Division Level Football
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 To date, I have not been able to get any response from the 8th Army Historian or any other person I
have emailed concerning the history of Division Level Football in Korea.
 But I do know that the 24th Inf Division, 1st Cav Division, 2nd Inf Division, and the 7th Inf Division all
fielded teams. I mention these teams only because 3 of them stood duty in the same area over the
years beginning in 1955
 When, they began playing, or when, the league was dissolved has yet to be discovered by me

This page will give you, in no particular order, memories and photos from those who knew of or
attended the games
 I took pictures at 3 or 4 football games at RC 1 during the 1958 Season, 1st Cav won
the championship that year. Seems like there was the Cav, 7th ID, I Corps, Osan AB and
maybe one more team, possibly 8th Army ..... those were some very good teams, a
majority of the Cav Div players had College Experience
Bill Strouse
15th QM Co
1st Cav Div 1957 - 1958
This is our (1st Cav Donut Dollies) taking on the Cheerleading Chores for
the 1st Cav Div Football Team at RC-1 in Sept 1958. This was halftime and
they were going on the field with the 1st Cav Band and Horse and Rider.
This was the game between 1st Cav Div and 7th Inf Div..... The 1st Cav won
 Shortly after I arrived at the 8th Cav in June 1963, I went to a football game
at RC#1.  It was in September 1963 and was between the 1st Cav Div and the other
division, 7th I think.  Unfortunately I did not take any pictures.  One of our officers, a 1Lt
Otis Smith, was one of the players.  He had played college ball somewhere.  That about
all I can remember.
Darryl Henley
HHC, 1/9th Cav
1st Cav Div 1963 - 1964
 In 67-68 the quarterback for the 2nd Division team was from the 2nd Div Arty
Headquarters Battalion. My memory, at the moment, won't dig out his name. We
attended all the 2nd Divison home games. If my memory serves me right, a guy from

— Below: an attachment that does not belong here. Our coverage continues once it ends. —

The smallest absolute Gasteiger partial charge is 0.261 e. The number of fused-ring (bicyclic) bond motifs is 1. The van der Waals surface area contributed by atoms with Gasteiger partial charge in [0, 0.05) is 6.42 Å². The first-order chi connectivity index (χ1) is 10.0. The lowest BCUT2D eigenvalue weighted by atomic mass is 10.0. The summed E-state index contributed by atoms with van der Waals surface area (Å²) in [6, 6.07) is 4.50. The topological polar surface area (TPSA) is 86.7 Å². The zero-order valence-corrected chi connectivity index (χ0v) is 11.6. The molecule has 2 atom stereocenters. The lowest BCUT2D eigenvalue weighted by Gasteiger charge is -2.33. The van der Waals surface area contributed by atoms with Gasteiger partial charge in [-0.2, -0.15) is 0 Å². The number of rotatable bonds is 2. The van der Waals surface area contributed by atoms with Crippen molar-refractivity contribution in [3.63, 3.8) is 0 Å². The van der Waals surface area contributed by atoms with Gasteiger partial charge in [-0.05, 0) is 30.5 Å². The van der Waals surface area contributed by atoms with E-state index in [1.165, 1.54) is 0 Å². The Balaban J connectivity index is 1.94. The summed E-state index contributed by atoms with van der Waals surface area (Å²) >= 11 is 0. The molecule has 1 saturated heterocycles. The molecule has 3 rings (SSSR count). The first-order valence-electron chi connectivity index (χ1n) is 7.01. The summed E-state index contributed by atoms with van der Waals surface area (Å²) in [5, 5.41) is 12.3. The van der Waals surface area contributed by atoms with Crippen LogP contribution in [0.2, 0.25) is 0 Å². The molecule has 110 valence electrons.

one of the other division teams died during a game, and the 2nd Division soldiers would
chant Die, Die during the games after that.
Sp4 Terry Turner
1967 - 1968
 I know I attended some football games during my tour, but I think this one was over in
7th Div area and not RC#1 but anyway... this may bring back memories.
SP5 Roger Gruendemann
2nd Admin
2nd Inf Div
 I was at Camp Beard 2/72 Armor for an extended 19 month tour 68-69. We were
across from RC #1.  I remember that they used to use us as security for those games.  I
remember being put on top of a hill overlooking an area that was full of choppers that
were ferrying in big shots from all over.
 It was kind of a surreal environment as we just had come from a couple of weeks up at
GP Johnson on the MDL relieving some infantry unit and now we found ourselves at
this football game with a cheering crowd like we were at some college game, but the
surrounding area was all rice paddies. Very weird, like out of some strange movie
Sp5 Mark Van Valkenburgh
C Co 2nd BN 72nd Armor
1968 - 1969
   I was assigned to the 4th Missile Command at Camp Page, Chunchon, from July,
1967 to July, 1968.  I was on TDY to Camp Red Cloud, Uijongbu, in the fall of 1967 and
played for the I Corps football team.
   There were four teams in the league at that time, the 2nd and 7th Infantry Divisions
and Eighth Army Support Command (EASCOM). We played each team twice. 2nd
Division did, in fact, win the title that season and I believe they were undefeated. I Corps
was 2-4 beating EASCOM twice and losing to the infantry divisions twice. There were
many former college players on the teams and the level of competition was excellent.  
We had a coach Lt. Ben Williams, who played in the North-South game in college (either
N.C. State or UNC), who eventually donned a uniform and played with us. He claimed the